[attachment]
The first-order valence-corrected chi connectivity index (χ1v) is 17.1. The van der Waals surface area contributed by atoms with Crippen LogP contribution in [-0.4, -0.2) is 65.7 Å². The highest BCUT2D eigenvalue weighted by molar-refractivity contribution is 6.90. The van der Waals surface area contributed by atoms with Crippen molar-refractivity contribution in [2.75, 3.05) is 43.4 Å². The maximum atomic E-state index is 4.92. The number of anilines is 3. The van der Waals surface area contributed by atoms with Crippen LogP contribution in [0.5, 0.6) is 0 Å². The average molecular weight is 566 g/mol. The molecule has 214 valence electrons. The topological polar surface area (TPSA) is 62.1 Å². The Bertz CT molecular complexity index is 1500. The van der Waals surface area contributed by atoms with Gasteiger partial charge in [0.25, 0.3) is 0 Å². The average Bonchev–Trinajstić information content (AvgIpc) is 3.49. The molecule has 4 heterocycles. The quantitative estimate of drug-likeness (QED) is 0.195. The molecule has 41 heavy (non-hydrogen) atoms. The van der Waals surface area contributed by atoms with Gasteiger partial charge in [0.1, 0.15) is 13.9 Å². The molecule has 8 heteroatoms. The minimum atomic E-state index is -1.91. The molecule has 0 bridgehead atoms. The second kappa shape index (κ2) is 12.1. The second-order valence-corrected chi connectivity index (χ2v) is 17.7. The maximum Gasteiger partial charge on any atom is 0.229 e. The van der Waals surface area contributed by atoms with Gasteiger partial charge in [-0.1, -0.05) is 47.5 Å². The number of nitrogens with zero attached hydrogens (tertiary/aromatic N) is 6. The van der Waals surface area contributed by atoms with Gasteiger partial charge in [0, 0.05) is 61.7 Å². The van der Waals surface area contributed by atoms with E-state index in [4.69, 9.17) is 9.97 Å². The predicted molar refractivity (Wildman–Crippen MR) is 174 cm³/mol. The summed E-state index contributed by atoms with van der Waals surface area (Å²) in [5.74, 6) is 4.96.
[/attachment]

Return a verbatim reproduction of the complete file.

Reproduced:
The first-order valence-corrected chi connectivity index (χ1v) is 17.1. The van der Waals surface area contributed by atoms with Crippen LogP contribution in [-0.4, -0.2) is 65.7 Å². The highest BCUT2D eigenvalue weighted by molar-refractivity contribution is 6.90. The van der Waals surface area contributed by atoms with Crippen molar-refractivity contribution in [2.75, 3.05) is 43.4 Å². The maximum atomic E-state index is 4.92. The number of anilines is 3. The van der Waals surface area contributed by atoms with Crippen LogP contribution in [0.5, 0.6) is 0 Å². The average molecular weight is 566 g/mol. The molecule has 214 valence electrons. The topological polar surface area (TPSA) is 62.1 Å². The Bertz CT molecular complexity index is 1500. The van der Waals surface area contributed by atoms with Gasteiger partial charge in [0.25, 0.3) is 0 Å². The average Bonchev–Trinajstić information content (AvgIpc) is 3.49. The molecule has 4 heterocycles. The quantitative estimate of drug-likeness (QED) is 0.195. The molecule has 41 heavy (non-hydrogen) atoms. The van der Waals surface area contributed by atoms with Gasteiger partial charge in [0.1, 0.15) is 13.9 Å². The molecule has 8 heteroatoms. The minimum atomic E-state index is -1.91. The molecule has 0 bridgehead atoms. The second kappa shape index (κ2) is 12.1. The second-order valence-corrected chi connectivity index (χ2v) is 17.7. The maximum Gasteiger partial charge on any atom is 0.229 e. The van der Waals surface area contributed by atoms with Gasteiger partial charge in [-0.1, -0.05) is 47.5 Å². The number of nitrogens with zero attached hydrogens (tertiary/aromatic N) is 6. The van der Waals surface area contributed by atoms with Gasteiger partial charge in [0, 0.05) is 61.7 Å². The van der Waals surface area contributed by atoms with E-state index in [4.69, 9.17) is 9.97 Å². The predicted molar refractivity (Wildman–Crippen MR) is 174 cm³/mol. The summed E-state index contributed by atoms with van der Waals surface area (Å²) in [5.74, 6) is 4.96.